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Day of Remembrance
NASA pays tribute to those lost while furthering the cause of exploration, including the Apollo 1, Challenger and Columbia crews, during this Day of Remembrance memorial from agency headquarters on Jan. 27. (38min 58sec file)

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Spacewalk highlights
The Expedition 10 conducts a successful spacewalk outside the International Space Station to mount a German robotic arm and Russian science package to the Zvezda service module's exterior. (5min 07sec file)
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Huygens science update
One week after the Huygens probe landed on Saturn's moon Titan, scientists hold a news conference to announce additional results and describe more pictures from the mission. (69min 02sec file)

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Cassini locks on target
Posted: February 23, 2005

Credit: NASA/JPL/Space Science Institute
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Cassini's ability to remain precisely and steadily pointed at targets, such as Saturn's moon Mimas seen here yields sharp images despite the relatively high speed at which the spacecraft moves.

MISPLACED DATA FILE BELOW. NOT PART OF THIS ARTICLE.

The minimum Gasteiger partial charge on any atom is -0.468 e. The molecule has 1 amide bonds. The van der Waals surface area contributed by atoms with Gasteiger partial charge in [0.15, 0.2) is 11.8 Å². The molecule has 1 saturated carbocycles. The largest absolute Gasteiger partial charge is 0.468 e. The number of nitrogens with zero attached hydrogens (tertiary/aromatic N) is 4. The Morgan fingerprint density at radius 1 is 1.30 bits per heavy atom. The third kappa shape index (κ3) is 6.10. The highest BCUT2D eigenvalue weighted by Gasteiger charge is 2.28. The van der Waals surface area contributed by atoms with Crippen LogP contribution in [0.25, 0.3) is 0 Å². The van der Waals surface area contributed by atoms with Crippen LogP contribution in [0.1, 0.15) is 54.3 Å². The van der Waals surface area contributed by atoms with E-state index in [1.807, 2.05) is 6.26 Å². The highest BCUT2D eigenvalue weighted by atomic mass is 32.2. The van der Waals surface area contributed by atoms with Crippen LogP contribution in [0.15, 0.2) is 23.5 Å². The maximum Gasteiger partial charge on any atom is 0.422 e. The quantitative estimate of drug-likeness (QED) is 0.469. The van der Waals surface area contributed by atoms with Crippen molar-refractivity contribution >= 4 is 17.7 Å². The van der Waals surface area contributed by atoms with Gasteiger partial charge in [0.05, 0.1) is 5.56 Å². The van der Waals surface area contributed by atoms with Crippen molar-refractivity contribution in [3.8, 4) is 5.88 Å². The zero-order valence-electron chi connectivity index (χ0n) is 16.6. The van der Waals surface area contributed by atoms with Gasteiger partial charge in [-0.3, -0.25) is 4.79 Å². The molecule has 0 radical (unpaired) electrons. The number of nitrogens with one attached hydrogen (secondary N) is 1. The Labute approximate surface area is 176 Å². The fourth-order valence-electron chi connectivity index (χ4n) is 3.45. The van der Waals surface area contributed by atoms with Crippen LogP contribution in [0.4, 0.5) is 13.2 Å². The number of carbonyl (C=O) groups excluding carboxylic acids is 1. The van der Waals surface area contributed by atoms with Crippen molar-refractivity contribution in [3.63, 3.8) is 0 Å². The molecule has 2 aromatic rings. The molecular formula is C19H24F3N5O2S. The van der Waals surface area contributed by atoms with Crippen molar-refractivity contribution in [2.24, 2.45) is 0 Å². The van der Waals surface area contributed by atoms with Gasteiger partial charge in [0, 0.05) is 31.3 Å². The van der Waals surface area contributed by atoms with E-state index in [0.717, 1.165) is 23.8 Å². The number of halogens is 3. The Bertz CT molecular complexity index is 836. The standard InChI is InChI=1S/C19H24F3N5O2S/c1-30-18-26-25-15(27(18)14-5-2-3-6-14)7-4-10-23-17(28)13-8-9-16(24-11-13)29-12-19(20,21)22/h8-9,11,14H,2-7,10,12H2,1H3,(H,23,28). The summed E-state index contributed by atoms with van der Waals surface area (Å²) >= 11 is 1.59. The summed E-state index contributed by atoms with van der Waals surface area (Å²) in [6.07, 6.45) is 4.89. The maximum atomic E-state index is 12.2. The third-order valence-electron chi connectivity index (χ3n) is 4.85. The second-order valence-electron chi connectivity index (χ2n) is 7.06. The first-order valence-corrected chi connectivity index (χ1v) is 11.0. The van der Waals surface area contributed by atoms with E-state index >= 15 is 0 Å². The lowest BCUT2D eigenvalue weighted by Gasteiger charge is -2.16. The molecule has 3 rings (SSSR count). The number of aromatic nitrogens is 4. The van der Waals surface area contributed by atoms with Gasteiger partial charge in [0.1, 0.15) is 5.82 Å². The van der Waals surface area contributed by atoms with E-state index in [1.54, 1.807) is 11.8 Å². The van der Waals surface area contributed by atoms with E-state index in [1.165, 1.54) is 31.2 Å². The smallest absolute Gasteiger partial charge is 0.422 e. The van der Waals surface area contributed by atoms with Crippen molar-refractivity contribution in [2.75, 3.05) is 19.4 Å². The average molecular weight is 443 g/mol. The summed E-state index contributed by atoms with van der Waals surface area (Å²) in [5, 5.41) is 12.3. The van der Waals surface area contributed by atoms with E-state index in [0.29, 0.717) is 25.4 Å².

Cassini was traveling at more than 13 kilometers per second when it acquired this view, which shows crisp detail on Mimas (397 kilometers, 247 miles across) against the backdrop of Saturn's northern hemisphere. Shadows of the icy rings stretch across the atmosphere and are blurred due to spacecraft motion.

The part of Mimas visible here always faces away from Saturn as the moon orbits the giant planet. In scientific language, the moon is said to be "phase-locked."

The image has been rotated so that north on Mimas (and Saturn) is up.

This view was obtained with the Cassini spacecraft narrow angle camera at a distance of approximately 1.25 million kilometers (777,000 miles) from Mimas and at a Sun-Mimas-spacecraft, or phase, angle of 114 degrees. The image was taken using a combination of spectral filters sensitive to wavelengths of infrared and polarized light. Resolution in the image is 7 kilometers (4 miles) per pixel. The image has been contrast-enhanced to aid visibility.

The Cassini-Huygens mission is a cooperative project of NASA, the European Space Agency and the Italian Space Agency. The Jet Propulsion Laboratory, a division of the California Institute of Technology in Pasadena, manages the mission for NASA's Science Mission Directorate, Washington, D.C. The Cassini orbiter and its two onboard cameras were designed, developed and assembled at JPL. The imaging team is based at the Space Science Institute, Boulder, Colo.